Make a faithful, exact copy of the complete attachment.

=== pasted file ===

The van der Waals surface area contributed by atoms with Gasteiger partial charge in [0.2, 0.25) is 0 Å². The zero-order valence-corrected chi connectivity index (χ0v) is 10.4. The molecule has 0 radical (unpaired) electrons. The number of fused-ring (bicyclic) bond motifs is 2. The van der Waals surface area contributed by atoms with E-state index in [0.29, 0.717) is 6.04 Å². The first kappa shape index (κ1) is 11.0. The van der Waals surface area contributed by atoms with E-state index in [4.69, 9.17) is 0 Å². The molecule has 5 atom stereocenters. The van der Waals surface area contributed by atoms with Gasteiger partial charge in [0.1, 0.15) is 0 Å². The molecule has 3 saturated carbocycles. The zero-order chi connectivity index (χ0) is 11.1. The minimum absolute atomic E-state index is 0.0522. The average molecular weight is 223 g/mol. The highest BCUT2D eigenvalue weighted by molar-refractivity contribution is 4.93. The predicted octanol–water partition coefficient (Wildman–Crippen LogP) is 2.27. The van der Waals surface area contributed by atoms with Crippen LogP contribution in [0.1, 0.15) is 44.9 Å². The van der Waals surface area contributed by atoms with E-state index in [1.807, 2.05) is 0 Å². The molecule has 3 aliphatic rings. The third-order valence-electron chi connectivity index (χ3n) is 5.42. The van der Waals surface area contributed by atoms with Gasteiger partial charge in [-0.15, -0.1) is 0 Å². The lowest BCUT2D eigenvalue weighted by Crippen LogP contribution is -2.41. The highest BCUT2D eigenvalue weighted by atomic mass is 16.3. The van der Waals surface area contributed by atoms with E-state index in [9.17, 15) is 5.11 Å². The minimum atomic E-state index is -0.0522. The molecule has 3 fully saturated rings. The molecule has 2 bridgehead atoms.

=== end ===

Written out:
The van der Waals surface area contributed by atoms with Gasteiger partial charge in [0.2, 0.25) is 0 Å². The zero-order valence-corrected chi connectivity index (χ0v) is 10.4. The molecule has 0 radical (unpaired) electrons. The number of fused-ring (bicyclic) bond motifs is 2. The van der Waals surface area contributed by atoms with E-state index in [0.29, 0.717) is 6.04 Å². The first kappa shape index (κ1) is 11.0. The van der Waals surface area contributed by atoms with E-state index in [4.69, 9.17) is 0 Å². The molecule has 5 atom stereocenters. The van der Waals surface area contributed by atoms with Gasteiger partial charge in [0.1, 0.15) is 0 Å². The molecule has 3 saturated carbocycles. The zero-order chi connectivity index (χ0) is 11.1. The minimum absolute atomic E-state index is 0.0522. The average molecular weight is 223 g/mol. The highest BCUT2D eigenvalue weighted by molar-refractivity contribution is 4.93. The predicted octanol–water partition coefficient (Wildman–Crippen LogP) is 2.27. The van der Waals surface area contributed by atoms with Crippen LogP contribution in [0.1, 0.15) is 44.9 Å². The van der Waals surface area contributed by atoms with E-state index in [1.807, 2.05) is 0 Å². The molecule has 3 aliphatic rings. The third-order valence-electron chi connectivity index (χ3n) is 5.42. The van der Waals surface area contributed by atoms with Gasteiger partial charge in [-0.15, -0.1) is 0 Å². The lowest BCUT2D eigenvalue weighted by Crippen LogP contribution is -2.41. The highest BCUT2D eigenvalue weighted by atomic mass is 16.3. The van der Waals surface area contributed by atoms with E-state index in [9.17, 15) is 5.11 Å². The minimum atomic E-state index is -0.0522. The molecule has 3 fully saturated rings. The molecule has 2 bridgehead atoms.